Our co-workers undertook many grassroots initiatives throughout the year to promote the idea and cause of global sharing/Article 25. This included a poster, leaflet and sticker flyering campaign in the United States and other countries, with some striking photographs which were posted across our social media platforms. One co-worker in New York regularly visited the United Nations headquarters to promote our campaign and liaise with other organisations at relevant events. And billboards campaign raised further funds for popularising our 'people's cause for achieving socioeconomic rights', almost reaching a target of £11,000 for advertising on the back of buses travelling throughout London.
Two new books were released during the year, beginning with 'The Sharing Economy: Inaugurating an Age of the Heart'. This unique book explores the moral, political and spiritual case for sharing that has gripped the public imagination in recent years. With detailed explanatory notes and an informative annex on 'the gift economy and barter', the book os a valuable addition to STWR's library under the theme of 'studies on the principle of sharing'.
The second book to be published was 'The Commons of Humanity' in a special hardback edition, with a dust jacket featuring artwork by Nicholas Roerich (Bhagavan, 1943). Unlike academic literature on the subject, this publication explores what the commons ultimately signifies beyond its material and social dimensions. In a spirit of mutual enquiry with the reader, the authorーSTWR's founder, Mohammed Sofiane Mesbahiーexplores how a united voice of the people to end poverty is the first step towards bringing about a worldwide awareness of the greater commons of humanity.
The STWR team promoted both of these two books through Troubador Publishing and across our social media platforms, as well as through emails and letters to selected parties. Our next book to be published is STWR's most ambitious to date on the subject of world governance and the principle of sharing. The text was fully drafted in 2022 and will also contain a preliminary interview with the author that explores all the key issues surrounding the cause for global economic sharing in academic terms.
Foreign language translations of both The Sharing Economy and Commons of Humanity were also completed in Slovenian, along with revised and updated translations in Japanese and German. STWR's Japanese website at www.sharing.org/ja was updated throughout the year to mirror the English language site, with much of the content reposted on our Japanese social networking site and receiving alomt as many hits as English language content.
Campaigning, activism and events
In line with our campaign for Article 25 of the Universal Declaration of Human Rights, STWR will continue to promote those political causes that reflect the dire lack of sharing and justice in our world. Those causes are legion but our focus will remain on the acutely food insecure people whose numbers have double in just two years, and are set to increase further as a result of climate change, conflict and the largest global food crisis in modern history. It will remain one of STWR's core purposes to raise public awareness of this global emergency of life-threatening poverty that receives grossly insufficient media attention. our primary outreach activities will remain online talks and public presentations about our campaign wherever we find the opportunityーat universities, activist events, and for any interested groups. We will also seek to promote our Article 25 campaign through more fundraising for poster and billboard advertising, through networking at activist gatherings, and by supporting other relevant campaign initiatives.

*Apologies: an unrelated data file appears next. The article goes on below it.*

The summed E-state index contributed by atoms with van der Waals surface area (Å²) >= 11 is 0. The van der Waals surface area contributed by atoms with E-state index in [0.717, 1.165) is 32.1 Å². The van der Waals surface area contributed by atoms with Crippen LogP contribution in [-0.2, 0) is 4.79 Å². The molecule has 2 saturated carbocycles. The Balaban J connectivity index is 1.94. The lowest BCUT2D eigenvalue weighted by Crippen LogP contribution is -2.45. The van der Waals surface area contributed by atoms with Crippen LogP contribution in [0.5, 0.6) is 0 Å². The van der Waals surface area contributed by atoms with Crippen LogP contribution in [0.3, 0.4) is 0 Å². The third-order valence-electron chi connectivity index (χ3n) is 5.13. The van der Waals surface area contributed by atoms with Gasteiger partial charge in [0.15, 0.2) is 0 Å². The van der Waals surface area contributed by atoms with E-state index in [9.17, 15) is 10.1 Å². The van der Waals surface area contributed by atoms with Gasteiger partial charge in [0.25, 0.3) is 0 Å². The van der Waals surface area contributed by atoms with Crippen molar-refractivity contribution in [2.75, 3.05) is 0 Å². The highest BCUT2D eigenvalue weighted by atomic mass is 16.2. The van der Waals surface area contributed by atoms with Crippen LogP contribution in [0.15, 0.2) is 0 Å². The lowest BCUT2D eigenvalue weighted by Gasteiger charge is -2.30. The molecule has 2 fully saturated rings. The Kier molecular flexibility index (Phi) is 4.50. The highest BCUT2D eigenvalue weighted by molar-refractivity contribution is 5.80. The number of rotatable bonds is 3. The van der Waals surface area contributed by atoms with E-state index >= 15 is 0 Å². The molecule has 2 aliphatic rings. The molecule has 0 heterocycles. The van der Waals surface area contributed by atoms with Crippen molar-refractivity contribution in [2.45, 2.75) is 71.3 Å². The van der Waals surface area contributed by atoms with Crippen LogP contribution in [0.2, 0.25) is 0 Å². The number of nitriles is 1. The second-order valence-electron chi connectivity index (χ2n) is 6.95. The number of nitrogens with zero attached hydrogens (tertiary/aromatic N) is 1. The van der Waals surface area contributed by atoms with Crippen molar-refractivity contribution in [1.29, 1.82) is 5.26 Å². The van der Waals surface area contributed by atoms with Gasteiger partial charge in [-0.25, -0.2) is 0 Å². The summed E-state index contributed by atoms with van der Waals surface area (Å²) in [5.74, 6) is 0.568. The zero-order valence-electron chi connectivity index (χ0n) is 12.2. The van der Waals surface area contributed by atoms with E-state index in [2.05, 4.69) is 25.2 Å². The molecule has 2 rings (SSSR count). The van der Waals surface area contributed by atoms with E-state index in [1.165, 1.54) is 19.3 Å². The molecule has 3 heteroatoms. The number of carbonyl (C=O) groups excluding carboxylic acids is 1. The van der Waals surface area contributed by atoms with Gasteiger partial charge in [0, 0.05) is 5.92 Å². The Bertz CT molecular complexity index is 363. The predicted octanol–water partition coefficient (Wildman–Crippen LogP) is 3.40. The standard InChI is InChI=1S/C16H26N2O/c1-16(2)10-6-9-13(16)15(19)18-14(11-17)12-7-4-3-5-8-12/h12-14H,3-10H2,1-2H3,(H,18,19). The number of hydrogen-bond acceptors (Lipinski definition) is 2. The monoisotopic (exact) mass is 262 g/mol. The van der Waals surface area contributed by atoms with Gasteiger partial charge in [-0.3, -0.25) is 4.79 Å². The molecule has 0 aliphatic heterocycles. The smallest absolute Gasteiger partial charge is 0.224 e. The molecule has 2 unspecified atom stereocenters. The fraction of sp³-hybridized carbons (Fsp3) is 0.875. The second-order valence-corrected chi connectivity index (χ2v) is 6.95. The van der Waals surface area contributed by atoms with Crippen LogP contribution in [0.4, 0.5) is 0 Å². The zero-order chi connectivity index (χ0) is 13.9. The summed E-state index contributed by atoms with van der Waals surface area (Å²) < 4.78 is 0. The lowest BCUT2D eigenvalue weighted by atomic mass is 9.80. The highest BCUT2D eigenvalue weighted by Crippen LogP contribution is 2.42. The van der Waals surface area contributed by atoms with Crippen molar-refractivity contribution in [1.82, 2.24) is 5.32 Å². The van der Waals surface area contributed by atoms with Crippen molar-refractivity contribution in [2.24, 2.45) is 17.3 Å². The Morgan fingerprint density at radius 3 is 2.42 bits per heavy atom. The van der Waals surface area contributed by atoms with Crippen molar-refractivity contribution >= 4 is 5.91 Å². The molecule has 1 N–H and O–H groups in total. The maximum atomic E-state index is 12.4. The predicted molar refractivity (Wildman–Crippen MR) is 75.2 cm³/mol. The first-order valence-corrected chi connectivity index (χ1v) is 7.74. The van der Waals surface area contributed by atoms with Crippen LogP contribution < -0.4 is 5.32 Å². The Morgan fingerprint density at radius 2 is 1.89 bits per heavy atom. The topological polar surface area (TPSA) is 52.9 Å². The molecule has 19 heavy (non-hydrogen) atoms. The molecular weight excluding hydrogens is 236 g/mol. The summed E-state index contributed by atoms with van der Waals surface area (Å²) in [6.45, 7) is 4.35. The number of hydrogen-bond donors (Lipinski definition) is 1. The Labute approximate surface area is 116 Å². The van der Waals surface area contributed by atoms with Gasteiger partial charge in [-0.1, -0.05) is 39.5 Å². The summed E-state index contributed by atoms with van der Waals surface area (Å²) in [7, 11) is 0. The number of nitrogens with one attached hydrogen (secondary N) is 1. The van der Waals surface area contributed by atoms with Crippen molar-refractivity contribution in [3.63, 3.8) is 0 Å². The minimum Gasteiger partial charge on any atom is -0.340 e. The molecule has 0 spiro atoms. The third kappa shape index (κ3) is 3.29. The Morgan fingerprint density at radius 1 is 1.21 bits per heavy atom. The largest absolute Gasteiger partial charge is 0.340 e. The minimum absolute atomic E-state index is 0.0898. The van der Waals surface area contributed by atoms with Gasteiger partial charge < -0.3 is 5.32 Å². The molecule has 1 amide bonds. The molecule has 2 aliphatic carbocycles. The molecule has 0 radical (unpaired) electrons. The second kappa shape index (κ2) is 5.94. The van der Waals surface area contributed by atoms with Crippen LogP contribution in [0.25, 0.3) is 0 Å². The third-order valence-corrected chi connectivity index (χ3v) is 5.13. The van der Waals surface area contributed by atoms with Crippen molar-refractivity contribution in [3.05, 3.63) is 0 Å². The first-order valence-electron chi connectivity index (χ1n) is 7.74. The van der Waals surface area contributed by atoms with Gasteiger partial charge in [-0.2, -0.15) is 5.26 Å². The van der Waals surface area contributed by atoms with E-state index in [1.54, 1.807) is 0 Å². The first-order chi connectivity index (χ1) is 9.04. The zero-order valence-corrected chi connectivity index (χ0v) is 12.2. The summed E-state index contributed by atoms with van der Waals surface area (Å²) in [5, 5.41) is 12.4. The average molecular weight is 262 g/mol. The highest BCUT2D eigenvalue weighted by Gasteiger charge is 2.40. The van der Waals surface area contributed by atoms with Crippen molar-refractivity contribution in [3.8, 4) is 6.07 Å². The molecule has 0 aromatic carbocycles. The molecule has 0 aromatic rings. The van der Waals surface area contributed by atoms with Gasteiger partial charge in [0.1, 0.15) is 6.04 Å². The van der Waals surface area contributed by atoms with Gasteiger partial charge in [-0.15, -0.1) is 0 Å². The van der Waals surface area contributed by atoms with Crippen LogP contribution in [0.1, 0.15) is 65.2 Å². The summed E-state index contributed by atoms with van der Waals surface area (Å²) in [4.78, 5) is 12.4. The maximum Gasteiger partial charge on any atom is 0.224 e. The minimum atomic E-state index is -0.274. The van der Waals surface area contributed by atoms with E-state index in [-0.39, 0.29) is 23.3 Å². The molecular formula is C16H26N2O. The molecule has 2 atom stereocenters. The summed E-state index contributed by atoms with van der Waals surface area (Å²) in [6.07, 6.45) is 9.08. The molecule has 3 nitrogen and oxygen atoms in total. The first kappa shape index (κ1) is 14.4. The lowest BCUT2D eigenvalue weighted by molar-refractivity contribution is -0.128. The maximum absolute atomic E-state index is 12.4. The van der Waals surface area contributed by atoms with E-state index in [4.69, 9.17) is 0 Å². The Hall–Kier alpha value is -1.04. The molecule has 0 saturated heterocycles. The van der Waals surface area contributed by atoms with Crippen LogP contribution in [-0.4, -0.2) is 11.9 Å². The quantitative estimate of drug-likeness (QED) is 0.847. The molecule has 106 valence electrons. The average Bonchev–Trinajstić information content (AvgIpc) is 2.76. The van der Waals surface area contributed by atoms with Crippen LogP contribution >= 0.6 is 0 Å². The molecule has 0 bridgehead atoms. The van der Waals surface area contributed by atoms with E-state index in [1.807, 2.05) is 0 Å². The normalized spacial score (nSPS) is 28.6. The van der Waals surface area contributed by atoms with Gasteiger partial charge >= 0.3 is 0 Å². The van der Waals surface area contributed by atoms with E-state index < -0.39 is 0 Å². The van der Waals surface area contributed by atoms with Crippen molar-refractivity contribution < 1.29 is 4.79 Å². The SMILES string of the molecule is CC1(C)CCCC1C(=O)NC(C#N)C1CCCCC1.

Website and online activity
Another key priority for STWR is to expand our educational resources that explain the cause for Article 25. There is tremendous scope to add further resources to the 'learn more' section of sharing.org that expounds upon the key themes of sharing the world's resources. Our introductory web pages, frequently asked questions and related content are all in need of being updated. More materials can also be added for concerned citizens to download and use in their local campaigns around Article 25. At the same time, our own blogs, articles and guest content will continue to highlight the relevancy of the cause for economic sharing/Article 25 as an umbrella issue, one that includes all the other major priorities of global justice campaigners. A website refresh is also scheduled for the coming year in order to update our website platform and improve the content layout.
Publications, research and writing
Our major work on 'World governance and the principle of sharing' will be finally published in 2023 with Troubador books. As our most comprehensive work to date that covers all the significant themes on world governance, it will further boost our campaign and give rise to new opportunities for STWR in the year ahead. It will also open doors for STWR to discuss the more spiritual aspects of sharing the world's resources, which is of interest to a broad global audience that may not previously have known of our work. Much effort will be made in 2023 to promote this book through whatever channels are available to usーonline networking, blog writing, interviews, advertising and talks. Our next major research and writing project will then involve another book on the subject of mass public demonstrations (from the perspective of the Ageless Wisdom teachings), as has already been prepared to a large extent and awaits final drafting and publication. Furthermore, there is much scope for STWR to continue promoting our past publications that fall under the theme of 'Studies on the principle of sharing', above all our flagship campaigning book 'Heralding Article 25: A people's strategy for world transformation'.
Supporting STWR's ongoing research and advocacy work